Like system boilers, combi boilers use circulating boiling water to both power radiators and heat water, but they don’t use a hot water cylinder. Although the hot tap and shower water is heated up incredibly quickly, there are several reasons a system boiler might suit your home better than a combi:

  • If several people in a household all want hot water at the same time (for example a kitchen sink, a bath and a shower), with a system boiler they’ll all be able to get it without a drop in flow or temperature.
  • Electric immersion heaters can be fitted to the cylinder to heat water. These can be used to take advantage of cheap overnight electricity or electricity from solar panels. They can also act as a backup should the boiler break down or need servicing.
  • If you have greater need for hot water, you can install a bigger cylinder with a system boiler, whereas combi boilers have a limited flow of hot water — and that’s the most you’ll ever get.

System Boilers’ Advantages Over Heat Only Boilers

The heat only boiler (also called a conventional, traditional or regular boiler) is similar to the system boiler in that it stores its hot water in a cylinder. The biggest difference is that it requires another tank to store cold water, which in turn feeds the hot water and acts as an overflow for any excess hot water and to relieve pressure in the system. 

Because it’s gravity-fed, this cold water tank is normally in the loft, and the system is not under pressure. There will often be a second cold water tank up there to maintain the levels in the radiators, too.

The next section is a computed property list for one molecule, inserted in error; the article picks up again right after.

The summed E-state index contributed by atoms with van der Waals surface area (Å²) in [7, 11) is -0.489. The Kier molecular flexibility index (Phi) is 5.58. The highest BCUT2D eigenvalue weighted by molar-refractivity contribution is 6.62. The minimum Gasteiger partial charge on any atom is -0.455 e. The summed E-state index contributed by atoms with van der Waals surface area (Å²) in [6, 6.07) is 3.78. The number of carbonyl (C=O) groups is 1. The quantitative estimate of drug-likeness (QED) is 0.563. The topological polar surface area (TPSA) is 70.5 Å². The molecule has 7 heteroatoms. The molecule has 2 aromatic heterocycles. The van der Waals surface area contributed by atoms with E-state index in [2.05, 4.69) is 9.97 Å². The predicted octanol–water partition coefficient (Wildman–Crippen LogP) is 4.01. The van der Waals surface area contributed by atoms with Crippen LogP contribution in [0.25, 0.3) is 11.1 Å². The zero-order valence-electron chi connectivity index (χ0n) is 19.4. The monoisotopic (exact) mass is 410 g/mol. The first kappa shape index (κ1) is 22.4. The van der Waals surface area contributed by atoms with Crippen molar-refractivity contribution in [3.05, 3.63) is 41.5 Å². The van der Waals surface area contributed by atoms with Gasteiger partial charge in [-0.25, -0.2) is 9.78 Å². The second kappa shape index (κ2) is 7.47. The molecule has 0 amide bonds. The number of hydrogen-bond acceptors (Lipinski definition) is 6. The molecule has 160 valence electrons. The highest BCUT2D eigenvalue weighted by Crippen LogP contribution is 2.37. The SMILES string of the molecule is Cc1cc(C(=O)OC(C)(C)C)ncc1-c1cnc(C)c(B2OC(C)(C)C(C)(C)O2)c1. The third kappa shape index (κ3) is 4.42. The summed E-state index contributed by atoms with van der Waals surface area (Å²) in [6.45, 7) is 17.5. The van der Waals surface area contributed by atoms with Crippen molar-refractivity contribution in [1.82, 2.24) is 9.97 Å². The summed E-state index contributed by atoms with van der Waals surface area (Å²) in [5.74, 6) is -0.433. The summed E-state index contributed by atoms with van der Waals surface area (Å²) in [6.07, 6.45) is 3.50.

Here are some reasons why a system boiler may be a better choice for your home than a heat only boiler:

  • Because there’s no need for loft tanks, system boilers take up much less space. That’s ideal if you have a converted loft or are limited for storage (or, of course, if you don’t have a loft).
  • If you’re installing a new central heating system from scratch, a system boiler is generally cheaper than heat only because there’s less pipework and fewer tanks to install.

When Would a Different Type of Boiler be Better?

Generally speaking, if you have a small household or live on your own, the chances of you needing hot water from two separate taps at the same time are quite low. In such cases, you will probably be fine with a combi boiler.

Another reason would be if you don’t use much hot water — say you have one shower a day and have a dishwasher. It’s probably not going to be worth heating up a whole cylinder of hot water, so again a combi boiler should be enough.

System boilers are enclosed, so work at mains pressure. Heat only boilers deliver hot water using gravity as they are not under pressure. If you don’t have high water pressure where you live, a system set-up might not work very well.

If your home already has a heat only boiler installed (as is the case in most homes built before the 1970s), you might save money by replacing the heat only boiler itself and keeping the rest of the equipment in place.

If you need help deciding which is the best boiler for your household, why not try our quick and easy boiler selector tool? Or for further advice, you’re always welcome to talk to our experts when it comes to picking a boiler that’ll fulfil all your needs.